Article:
The great city of Budapest (Buda-Pest) straddles a bend in the Danube river where Transdanubia meets the Great Plain of the central Hungary. Budapest was formally created in 1873 when the two cities of Pest and Buda married together to create what was first called Pest-Buda. Pest was the side of the Danube that was flat and industrial, whereas Buda was a more hilly and residential enclave on the opposite west bank of the river - both compliment and contrast each other nicely.

Travel around the city is serviced by three underground metro lines, which meet at the meet in the city at Deák Tér (metro closes after 11pm), there's a suburban railway line, and there are numerous trams, trolleybuses and regular bus services to all corners of the city. Intercity travel is serviced by the three main railway stations of the city, Budapest is a vital link of the inter-Europe network, being the place you must change if travelling from Western (e.g. Paris) to Eastern (e.g. Istanbul) European cities (although the Oriental Express isn't running any more) so in this way Budapest truly is where East meets West. Of course the Danube River can also be used for travel, Hydrofoils depart from the International Pier towards Vienna via Bratislava. Eurolines operates Budapest's international coach travel. The airport is 30 minutes away from the city center by bus.

Budapest was left unmarked by World War II in comparison to other East European cities. Budapest's imperial era is well reflected in the glorious architecture: the neo-renaissance dome of St Stephen's Basilica (96 m high), the Great Synagogue built in 1859 and is still the largest functioning synagogue in all Europe, the State Opera House (where you can still catch performances for very reasonable prices) and the absolutely incredible (on a par with Westminster Palace) neo-Gothic Parliament building; all must been seen (you will find them hard to avoid).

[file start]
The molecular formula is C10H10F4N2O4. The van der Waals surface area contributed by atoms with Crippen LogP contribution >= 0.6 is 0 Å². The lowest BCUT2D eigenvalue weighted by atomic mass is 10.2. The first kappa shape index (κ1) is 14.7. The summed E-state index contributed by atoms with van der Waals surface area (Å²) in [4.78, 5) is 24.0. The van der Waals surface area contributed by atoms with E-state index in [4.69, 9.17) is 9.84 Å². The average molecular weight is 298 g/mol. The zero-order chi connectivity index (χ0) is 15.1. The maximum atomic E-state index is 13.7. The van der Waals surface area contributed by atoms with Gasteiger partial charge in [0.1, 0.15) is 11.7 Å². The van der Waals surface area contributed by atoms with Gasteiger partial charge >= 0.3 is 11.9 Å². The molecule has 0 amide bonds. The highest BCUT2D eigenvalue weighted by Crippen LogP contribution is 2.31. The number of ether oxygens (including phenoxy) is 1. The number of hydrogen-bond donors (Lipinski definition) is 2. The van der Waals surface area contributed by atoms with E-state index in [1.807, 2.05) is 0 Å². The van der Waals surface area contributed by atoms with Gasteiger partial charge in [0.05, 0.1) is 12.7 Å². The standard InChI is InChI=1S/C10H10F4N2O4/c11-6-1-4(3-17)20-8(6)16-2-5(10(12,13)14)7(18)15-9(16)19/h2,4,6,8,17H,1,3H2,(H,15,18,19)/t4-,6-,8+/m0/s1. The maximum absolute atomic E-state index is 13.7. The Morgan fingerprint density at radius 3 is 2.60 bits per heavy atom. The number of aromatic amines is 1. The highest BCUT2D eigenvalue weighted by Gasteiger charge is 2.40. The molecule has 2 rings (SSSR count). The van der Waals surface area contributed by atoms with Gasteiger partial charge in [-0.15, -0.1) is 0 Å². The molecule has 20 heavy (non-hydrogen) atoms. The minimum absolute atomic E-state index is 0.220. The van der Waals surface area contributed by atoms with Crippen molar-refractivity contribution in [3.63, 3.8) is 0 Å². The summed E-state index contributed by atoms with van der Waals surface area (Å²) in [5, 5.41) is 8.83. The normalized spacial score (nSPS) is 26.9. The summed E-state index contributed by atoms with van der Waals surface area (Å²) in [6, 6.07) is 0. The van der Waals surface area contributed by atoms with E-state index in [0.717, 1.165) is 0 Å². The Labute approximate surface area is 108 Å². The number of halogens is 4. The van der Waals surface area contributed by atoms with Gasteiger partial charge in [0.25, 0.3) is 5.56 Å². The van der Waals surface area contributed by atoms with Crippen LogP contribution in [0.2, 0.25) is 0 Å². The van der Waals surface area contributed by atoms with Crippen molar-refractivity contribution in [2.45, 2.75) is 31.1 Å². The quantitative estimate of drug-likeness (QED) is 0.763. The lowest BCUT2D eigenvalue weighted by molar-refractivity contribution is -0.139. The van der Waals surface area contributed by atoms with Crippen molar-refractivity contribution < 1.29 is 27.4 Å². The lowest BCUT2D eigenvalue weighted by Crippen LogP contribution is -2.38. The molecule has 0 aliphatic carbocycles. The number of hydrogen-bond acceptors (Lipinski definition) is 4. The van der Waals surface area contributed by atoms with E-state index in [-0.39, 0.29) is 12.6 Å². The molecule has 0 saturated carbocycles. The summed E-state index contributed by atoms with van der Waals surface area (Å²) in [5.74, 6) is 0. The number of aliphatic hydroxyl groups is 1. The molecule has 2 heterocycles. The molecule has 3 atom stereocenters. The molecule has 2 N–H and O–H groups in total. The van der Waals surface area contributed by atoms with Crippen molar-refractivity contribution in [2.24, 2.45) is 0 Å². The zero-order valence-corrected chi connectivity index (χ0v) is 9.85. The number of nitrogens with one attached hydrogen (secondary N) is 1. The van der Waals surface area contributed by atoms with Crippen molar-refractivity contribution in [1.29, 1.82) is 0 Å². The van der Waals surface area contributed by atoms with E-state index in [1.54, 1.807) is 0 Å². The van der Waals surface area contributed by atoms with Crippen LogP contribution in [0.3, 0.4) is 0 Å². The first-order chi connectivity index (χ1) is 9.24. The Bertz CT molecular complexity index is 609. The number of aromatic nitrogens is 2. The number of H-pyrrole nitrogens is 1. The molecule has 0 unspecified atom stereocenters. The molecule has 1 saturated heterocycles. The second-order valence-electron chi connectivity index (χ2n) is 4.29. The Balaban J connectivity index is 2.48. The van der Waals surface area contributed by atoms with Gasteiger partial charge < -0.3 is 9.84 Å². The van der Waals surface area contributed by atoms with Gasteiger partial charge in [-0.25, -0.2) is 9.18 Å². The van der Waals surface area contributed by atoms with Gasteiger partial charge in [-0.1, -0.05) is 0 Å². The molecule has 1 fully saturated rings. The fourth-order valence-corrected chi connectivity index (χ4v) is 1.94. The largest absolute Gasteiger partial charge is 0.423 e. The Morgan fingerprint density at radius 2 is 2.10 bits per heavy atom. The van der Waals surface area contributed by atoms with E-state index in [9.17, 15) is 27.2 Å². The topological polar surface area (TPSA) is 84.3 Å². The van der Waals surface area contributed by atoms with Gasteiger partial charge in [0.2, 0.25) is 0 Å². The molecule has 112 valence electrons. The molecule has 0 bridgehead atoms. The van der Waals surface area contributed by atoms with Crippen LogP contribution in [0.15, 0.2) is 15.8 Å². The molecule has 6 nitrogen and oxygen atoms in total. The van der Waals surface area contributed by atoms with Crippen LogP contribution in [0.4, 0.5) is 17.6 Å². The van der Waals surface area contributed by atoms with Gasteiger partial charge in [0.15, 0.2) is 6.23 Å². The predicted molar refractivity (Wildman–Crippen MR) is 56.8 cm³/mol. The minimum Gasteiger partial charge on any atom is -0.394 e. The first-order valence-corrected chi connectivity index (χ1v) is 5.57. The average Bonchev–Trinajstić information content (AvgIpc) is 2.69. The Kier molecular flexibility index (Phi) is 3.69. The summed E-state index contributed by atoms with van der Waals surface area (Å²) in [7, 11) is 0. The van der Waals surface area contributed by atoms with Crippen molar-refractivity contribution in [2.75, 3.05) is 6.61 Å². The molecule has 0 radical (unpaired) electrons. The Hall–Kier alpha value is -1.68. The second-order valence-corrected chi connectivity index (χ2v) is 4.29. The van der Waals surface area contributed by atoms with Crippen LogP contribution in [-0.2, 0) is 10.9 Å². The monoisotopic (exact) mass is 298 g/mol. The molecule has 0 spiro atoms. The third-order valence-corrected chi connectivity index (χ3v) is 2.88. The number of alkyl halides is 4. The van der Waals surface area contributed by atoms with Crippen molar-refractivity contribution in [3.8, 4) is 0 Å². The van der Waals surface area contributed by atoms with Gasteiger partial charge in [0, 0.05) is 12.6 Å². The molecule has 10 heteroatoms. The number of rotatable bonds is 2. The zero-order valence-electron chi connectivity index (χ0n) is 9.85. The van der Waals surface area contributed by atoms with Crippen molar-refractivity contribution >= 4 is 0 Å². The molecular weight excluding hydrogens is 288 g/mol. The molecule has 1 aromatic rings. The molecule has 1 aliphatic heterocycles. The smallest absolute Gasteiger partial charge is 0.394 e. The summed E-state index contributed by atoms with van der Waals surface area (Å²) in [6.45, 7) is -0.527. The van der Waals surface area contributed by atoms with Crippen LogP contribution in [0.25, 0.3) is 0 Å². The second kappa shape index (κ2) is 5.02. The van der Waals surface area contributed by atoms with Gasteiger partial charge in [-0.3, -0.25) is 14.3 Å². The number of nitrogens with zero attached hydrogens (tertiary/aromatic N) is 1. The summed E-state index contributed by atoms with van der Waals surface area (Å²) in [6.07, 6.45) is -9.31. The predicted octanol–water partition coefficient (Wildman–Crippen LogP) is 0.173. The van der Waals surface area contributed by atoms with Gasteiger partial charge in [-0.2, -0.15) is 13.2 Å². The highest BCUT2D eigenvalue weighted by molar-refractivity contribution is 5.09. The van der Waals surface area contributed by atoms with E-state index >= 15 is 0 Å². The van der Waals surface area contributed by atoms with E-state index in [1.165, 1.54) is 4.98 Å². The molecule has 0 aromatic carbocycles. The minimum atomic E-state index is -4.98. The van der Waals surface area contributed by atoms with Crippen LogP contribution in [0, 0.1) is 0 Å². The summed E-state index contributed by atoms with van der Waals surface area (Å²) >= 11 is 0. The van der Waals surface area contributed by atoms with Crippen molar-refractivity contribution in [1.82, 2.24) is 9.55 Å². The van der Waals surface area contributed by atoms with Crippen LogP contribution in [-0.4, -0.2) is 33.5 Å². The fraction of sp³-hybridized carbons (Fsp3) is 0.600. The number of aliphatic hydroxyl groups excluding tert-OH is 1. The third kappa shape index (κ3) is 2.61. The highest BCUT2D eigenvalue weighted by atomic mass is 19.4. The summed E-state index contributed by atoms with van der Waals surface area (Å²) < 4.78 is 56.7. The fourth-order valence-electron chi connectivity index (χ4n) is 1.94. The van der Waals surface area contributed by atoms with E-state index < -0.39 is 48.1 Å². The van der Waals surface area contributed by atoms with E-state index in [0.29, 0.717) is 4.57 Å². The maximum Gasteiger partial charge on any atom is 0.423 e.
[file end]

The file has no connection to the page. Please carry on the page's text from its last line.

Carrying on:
Pubs, Restaurants and Bars are scattered around the city, and are varied enough to provide good choice of atmosphere at good prices, the local brands (Dreyher or Köbanyai) of beer are as good as the Czech's so try to taste as many as possible. You won't be forced to try it but traditional Hungarian fare can consists of fruit or vegetable soups, goulash, fried cheese, goose legs and livers, and fish dishes. ATMs can be found in the city center all over the place. Credit Cards are generally only accepted in the higher scale establishments or the Pizza Hut or MacDonalds.

Accomdation can be private rooms, hostels, and hotels, as usual prices will rise in summer and it will be harder to find a place. In theory it should always be possible to find a reasonably priced bed whatever time of year it is.
Useful Budapest (even Hungarian) Phone Numbers
Hungary's International calling code is 36
UK Embassy : 1 266 2888
US Embassy : 1 475 4400
Canadian Embassy : 1 275 1200
Tourist Information : Tourinform : 1 317 9800 ( or pre-recorded info : 6 8066 0044
Last Minute Room Bookings : Most useful place is Tribus Hotel Service (1 318 4848/318 5776). Ibusz Office changes money, books rooms, and accepts credit card payments (1 317 1806)